IRVING Irving taxpayers were told last month they were owed a $133,000 refund for overpayments on the yet-to-be-built Las Colinas Entertainment Center.

The refund was discovered through an audit ordered by city council members following a News 8 investigation.

But what if Irving citizens are really owed $4.2 million?

The questionable costs were incurred by developer Billy Bob Barnett and the Las Colinas Group.

At issue: Irving's contract with the Las Colinas Group that states reimbursable expenses do not include costs ... relating to start-up business costs ... or any overhead costs ... not directly related to the construction of the Entertainment Center.

Following News 8's investigation, Irving City Council members paid an audit firm $70,000 to analyze the Las Colinas Group's invoices paid by the city. The result was an audit report delivered to Council members one month ago, on January 12.

X marks next to dozens of consultants' names indicated particular expenditures that did not meet generally accepted accounting principals (G.A.A.P), and therefore may not be capitalized or considered a necessary part of construction.

Of the $21 million spent by the city so far, the auditors found $4.2 million was not capitalized.

Remember, the contract said the city should not pay costs not directly related to the construction costs of the Entertainment Center.

News 8 also uncovered an internal memo dated November 12, 2010 from Irving's senior assistant city attorney to Irving's chief financial officer. In it, the senior assistant pointed out the Entertainment Center project costs must be limited to generally accepted accounting principals of capitalization of costs.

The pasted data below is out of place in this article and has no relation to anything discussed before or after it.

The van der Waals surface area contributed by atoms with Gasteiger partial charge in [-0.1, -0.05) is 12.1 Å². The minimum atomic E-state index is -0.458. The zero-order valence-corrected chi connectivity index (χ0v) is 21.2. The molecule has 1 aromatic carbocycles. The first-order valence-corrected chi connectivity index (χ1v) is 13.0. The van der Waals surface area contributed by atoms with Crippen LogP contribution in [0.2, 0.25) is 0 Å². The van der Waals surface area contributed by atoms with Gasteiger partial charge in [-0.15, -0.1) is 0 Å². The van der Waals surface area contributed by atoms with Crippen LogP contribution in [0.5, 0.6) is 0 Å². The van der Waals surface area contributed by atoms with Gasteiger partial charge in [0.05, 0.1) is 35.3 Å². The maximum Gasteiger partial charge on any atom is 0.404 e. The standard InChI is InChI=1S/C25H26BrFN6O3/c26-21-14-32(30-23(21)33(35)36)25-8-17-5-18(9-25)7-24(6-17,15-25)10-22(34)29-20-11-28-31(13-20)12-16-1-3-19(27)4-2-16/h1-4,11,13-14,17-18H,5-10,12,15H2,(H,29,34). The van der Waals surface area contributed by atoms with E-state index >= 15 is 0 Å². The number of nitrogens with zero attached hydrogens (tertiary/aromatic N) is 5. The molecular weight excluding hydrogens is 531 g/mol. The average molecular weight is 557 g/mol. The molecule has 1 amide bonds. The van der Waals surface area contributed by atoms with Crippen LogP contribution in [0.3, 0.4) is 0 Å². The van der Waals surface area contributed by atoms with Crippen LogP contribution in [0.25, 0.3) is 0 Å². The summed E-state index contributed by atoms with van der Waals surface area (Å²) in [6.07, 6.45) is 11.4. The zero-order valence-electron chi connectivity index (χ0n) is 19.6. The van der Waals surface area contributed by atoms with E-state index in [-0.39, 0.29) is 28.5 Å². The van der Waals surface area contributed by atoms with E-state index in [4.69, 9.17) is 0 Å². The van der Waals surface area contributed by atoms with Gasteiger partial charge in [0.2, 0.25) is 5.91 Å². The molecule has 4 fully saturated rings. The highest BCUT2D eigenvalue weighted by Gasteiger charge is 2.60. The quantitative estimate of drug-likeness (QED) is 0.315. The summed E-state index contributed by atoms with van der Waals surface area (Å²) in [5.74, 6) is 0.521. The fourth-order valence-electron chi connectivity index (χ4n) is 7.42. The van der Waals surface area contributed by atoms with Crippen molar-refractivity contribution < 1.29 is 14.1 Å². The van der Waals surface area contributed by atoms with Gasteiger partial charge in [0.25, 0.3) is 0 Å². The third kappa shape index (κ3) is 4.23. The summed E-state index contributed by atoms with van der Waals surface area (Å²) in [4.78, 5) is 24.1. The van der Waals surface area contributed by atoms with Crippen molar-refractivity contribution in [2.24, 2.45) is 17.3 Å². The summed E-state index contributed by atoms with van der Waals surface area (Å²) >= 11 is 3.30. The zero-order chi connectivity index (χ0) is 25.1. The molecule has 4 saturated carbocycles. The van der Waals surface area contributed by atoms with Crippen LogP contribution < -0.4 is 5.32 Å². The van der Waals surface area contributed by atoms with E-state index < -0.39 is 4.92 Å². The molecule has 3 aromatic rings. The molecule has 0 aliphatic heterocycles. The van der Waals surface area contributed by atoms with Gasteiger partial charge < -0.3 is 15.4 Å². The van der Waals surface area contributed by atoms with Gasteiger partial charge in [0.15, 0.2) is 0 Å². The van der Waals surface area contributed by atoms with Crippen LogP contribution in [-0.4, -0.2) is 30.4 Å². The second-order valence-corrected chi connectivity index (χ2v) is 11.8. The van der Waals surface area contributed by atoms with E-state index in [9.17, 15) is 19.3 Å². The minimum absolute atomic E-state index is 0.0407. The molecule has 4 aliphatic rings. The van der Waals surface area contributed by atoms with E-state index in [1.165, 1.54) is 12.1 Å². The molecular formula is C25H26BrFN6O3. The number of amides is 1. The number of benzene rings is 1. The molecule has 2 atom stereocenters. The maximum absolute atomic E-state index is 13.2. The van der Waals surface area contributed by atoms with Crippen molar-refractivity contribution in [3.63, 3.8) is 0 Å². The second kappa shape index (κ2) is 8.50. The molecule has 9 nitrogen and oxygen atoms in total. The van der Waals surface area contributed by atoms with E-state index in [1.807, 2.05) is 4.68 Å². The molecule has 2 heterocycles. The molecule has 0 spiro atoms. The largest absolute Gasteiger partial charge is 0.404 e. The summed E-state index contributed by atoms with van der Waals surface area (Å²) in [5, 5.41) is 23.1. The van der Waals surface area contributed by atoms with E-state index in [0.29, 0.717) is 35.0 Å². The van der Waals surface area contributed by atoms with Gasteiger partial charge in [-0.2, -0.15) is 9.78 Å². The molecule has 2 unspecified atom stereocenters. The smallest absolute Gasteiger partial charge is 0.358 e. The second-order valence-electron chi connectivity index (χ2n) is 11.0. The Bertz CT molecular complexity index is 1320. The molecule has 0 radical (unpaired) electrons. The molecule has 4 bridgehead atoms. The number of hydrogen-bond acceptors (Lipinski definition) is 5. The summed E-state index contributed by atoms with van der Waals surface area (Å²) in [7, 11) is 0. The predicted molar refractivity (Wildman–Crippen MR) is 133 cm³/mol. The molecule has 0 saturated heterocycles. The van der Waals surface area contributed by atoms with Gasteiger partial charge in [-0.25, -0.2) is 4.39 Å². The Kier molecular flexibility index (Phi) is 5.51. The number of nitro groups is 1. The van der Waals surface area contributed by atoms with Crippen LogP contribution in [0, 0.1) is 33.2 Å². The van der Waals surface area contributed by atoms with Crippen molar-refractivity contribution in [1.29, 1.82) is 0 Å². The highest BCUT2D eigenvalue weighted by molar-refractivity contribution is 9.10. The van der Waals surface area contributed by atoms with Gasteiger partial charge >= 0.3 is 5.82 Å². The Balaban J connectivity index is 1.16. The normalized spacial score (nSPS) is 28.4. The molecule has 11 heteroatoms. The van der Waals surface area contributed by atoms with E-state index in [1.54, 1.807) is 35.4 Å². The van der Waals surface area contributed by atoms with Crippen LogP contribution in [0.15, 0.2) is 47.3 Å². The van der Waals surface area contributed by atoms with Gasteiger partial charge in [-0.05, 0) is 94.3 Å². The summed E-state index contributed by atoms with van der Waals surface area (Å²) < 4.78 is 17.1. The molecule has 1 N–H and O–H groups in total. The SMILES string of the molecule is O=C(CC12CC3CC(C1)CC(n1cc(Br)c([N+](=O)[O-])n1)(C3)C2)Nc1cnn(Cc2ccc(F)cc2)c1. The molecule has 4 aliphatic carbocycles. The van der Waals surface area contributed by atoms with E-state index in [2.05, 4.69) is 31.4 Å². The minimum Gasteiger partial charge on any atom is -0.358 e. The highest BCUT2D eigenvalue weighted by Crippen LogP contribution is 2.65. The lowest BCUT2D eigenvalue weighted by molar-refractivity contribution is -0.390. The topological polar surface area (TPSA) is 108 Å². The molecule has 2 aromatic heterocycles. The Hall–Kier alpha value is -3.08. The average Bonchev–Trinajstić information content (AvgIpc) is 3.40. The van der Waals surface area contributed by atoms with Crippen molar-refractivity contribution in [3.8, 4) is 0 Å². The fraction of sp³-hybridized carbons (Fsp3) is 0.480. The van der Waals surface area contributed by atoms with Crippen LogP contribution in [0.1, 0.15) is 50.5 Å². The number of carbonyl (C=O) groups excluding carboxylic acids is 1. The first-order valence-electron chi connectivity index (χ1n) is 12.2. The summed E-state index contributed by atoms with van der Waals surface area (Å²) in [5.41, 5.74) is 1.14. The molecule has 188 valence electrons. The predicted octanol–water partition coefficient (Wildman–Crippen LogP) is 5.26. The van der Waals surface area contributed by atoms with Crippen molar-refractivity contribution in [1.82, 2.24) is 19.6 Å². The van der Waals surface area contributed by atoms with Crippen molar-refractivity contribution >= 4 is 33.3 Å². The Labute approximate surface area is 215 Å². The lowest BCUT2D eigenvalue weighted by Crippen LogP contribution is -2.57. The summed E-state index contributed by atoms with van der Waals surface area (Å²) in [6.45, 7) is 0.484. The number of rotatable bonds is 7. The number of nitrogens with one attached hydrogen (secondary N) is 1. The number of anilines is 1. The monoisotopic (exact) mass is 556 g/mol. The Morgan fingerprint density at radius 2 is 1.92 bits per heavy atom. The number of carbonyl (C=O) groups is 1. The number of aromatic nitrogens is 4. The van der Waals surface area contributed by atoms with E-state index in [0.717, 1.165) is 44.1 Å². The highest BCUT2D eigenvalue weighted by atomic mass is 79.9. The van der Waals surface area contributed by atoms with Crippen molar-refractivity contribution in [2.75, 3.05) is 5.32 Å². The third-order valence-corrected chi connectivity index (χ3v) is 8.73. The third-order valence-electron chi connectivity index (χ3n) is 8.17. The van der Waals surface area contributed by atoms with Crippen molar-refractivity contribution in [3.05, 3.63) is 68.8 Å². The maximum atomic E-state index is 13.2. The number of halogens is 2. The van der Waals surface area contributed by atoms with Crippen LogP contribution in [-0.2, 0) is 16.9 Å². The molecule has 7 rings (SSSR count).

The letter goes on to say Brimer Bill Bond Funds may not be used for operating or maintenance costs as those are not permanent improvements. The auditors even broke down the expenses, distinguishing between construction costs and operating costs.

Yet, when the audit was presented to the Irving City Council last month, those findings may have been overlooked. In the final report, only $132,000 of the $21 million were ultimately disallowed for reimbursement and needed to be refunded to the city.

So, what happened to the auditor's findings and the assistant city attorney's directive that the city may have prevented the possible overpayment to developers by $4.2 million?

Irving City Manager Tommy Gonzales and Ramiro Lopez, his deputy assigned to oversee the audit, made the final determination.

In the three weeks since the findings were released, Gonzales and Lopez repeatedly declined WFAA's requests for answers and an interview.

Also unresponsive to requests for answers was the chairman of the Council's audit committee, Joe Phillip, who along with the mayor appeared pleased with the final audit report.

We will continue to do the audit process follow up to ensure expenditures are appropriately made, Phillip said.

But, Joe Putnam, an opponent of the Entertainment Center project, said the senior assistant city attorney's findings make it clear the citizens of Irving are owed that $4.2 million.

I think if the city would have followed her instructions -- or followed the instructions that she sets out in that letter -- these inappropriate expenditures would not have occurred, he said.

While Council member Phillip made mention of a continuing audit process, he declined to elaborate.

No one from the City of Irving is willing to explain who made the determination to apparently disregard the findings of the $70,000 audit, and there has been no explanation as to why a $4.2 million rebate is not due to the citizens of Irving.


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